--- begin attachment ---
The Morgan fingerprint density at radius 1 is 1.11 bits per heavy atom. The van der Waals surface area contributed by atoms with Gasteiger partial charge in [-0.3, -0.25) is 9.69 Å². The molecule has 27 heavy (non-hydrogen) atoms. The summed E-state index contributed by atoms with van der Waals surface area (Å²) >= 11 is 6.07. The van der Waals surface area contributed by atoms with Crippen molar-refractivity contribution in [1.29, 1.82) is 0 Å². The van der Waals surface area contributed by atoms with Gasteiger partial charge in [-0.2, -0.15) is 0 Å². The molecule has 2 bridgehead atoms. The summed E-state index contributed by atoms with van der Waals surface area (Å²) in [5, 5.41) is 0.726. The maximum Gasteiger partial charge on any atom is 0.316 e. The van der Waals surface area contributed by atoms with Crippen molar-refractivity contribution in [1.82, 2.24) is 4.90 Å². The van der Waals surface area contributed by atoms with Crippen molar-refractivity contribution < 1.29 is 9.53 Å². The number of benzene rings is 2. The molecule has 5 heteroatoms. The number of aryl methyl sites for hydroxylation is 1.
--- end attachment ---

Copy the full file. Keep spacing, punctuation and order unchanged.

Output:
The Morgan fingerprint density at radius 1 is 1.11 bits per heavy atom. The van der Waals surface area contributed by atoms with Gasteiger partial charge in [-0.3, -0.25) is 9.69 Å². The molecule has 27 heavy (non-hydrogen) atoms. The summed E-state index contributed by atoms with van der Waals surface area (Å²) >= 11 is 6.07. The van der Waals surface area contributed by atoms with Crippen molar-refractivity contribution in [1.29, 1.82) is 0 Å². The van der Waals surface area contributed by atoms with Gasteiger partial charge in [-0.2, -0.15) is 0 Å². The molecule has 2 bridgehead atoms. The summed E-state index contributed by atoms with van der Waals surface area (Å²) in [5, 5.41) is 0.726. The maximum Gasteiger partial charge on any atom is 0.316 e. The van der Waals surface area contributed by atoms with Crippen molar-refractivity contribution in [1.82, 2.24) is 4.90 Å². The van der Waals surface area contributed by atoms with Crippen molar-refractivity contribution < 1.29 is 9.53 Å². The number of benzene rings is 2. The molecule has 5 heteroatoms. The number of aryl methyl sites for hydroxylation is 1.